Cultivating a Pretty Good Bedside Manner: A Guide for Non-Healthcare Professionals

Mr. Young Sr. is dying of black lung. The timing of his death appears rather convenient to me, as our Governor, Mr. K, politely asked  the two Young gentlemen to leave our survivor group a week ago (after several weeks of a trial period).

Why are we turning the men out? Well, resources are tight and we can’t have non-contributors eating our food supply. While Mr. Young Sr. has tried to help us in spite of his feeble condition, Mrs. Young Jr. has proven to be, according to the Governor, “a worthless good-for-nothing incapable of lifting a finger to help his fellow man.”

As you can imagine, this is a great personal disappointment due to my unfulfilled romantic intentions with Mr. Young Jr. While we never had anything resembling chemistry, he did end up meeting the items on my husband vetting checklist.* With the Governor’s decision apparently final, I remain resigned to being a spinster forever. (My only hope now is that one of the gentlemen in our colony becomes a widower soon.)

Now the two men continue to stay with us while we “nurse Mr. Young Sr. back to health.” Unfortunately, we have no healthcare professionals in our survival shelter to do any proper caretaking of him. Most of the first outbreaks in 2019 occurred in hospitals killing off the majority of doctors and nurses. Always thinking of others’ needs first, the healer-types have had a very poor survival rate in the past five years.  I like to think that this proves a little theory of mine, which I like to call “survival of the selfish.”

But I digress. I’ve been charged with the task of treating Mr. Young Sr.’s ailments as best I can. As someone who doesn’t have a nurturing bone in my body, this does not play to my strengths but after a recent baking mishap I’ve been told my services in the kitchen are unwanted. Below are some best practices for making a patient feel like they are being well cared for, even when they aren’t.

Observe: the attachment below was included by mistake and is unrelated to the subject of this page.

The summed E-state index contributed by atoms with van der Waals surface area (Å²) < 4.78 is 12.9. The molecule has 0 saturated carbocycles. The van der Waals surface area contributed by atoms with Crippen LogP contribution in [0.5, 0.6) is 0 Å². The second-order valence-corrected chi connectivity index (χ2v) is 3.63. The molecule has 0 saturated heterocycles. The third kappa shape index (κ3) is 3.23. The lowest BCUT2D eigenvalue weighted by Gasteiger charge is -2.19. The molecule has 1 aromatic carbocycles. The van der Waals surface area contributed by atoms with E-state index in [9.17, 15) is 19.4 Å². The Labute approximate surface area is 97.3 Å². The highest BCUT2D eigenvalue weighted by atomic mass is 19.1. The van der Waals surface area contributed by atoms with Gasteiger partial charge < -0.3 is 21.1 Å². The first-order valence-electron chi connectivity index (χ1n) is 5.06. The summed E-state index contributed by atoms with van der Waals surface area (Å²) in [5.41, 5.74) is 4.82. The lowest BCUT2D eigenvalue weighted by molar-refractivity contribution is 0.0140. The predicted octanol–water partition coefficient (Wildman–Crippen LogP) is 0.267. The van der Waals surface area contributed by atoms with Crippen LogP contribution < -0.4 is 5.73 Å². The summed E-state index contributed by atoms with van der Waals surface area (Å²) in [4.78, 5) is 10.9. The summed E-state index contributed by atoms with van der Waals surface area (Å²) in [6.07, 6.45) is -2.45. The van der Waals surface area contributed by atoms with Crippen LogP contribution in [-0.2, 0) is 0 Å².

1. Provide unnecessary tests, treatments and procedures – This comforts your patient by making them feel like you are doing something to heal them. For instance, I always leech my patients as much as possible. Now you might ask “does it have any positive impact beyond a placebo?” The answer is, of course not! But it does seem to gross the patient out so much that they forget about their other ailments for a short time…that is, before they pass out from blood loss.

2. Patronize your Patient – Remember: you know best! Your patient wants to be treated like a child incapable of making decisions or feeding themselves. Dignity is highly overrated. Have some bad news to relate? Use sock puppets and sing-song voices to communicate the information. This makes it fun for everyone.

3. Pretend to Respect Dying Wishes – This seems to hasten the natural (boring) process of death.  For example, Mr. Young Sr.’s dying wish is that his son be allowed to stay in the house. Given Mr. Young Jr.’s complete lack of interest in contributing to the common welfare, granting this wish seemed pretty unlikely. However, I told him that the Governor had changed his mind so that he would just die already.

4. Remember to Take Care of Yourself First- Phew! Nursing is hard work. That is why I always make sure that I spend the majority of my time taking care of myself first. DIY mani/pedis, taking naps, and snacking are all VERY important elements of the healing process.

 Better get back to it!

Medically yours,
Miss E

 * It turn out he is not a cannibal, rather just an unhygienic omnivore.

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3 thoughts on “Cultivating a Pretty Good Bedside Manner: A Guide for Non-Healthcare Professionals

  1. Pingback: How to Organize a Beauty Pageant in a Zombie World – Part 1 of 3 | Gracious Living in a Zombie World: A Ladies’ Handbook

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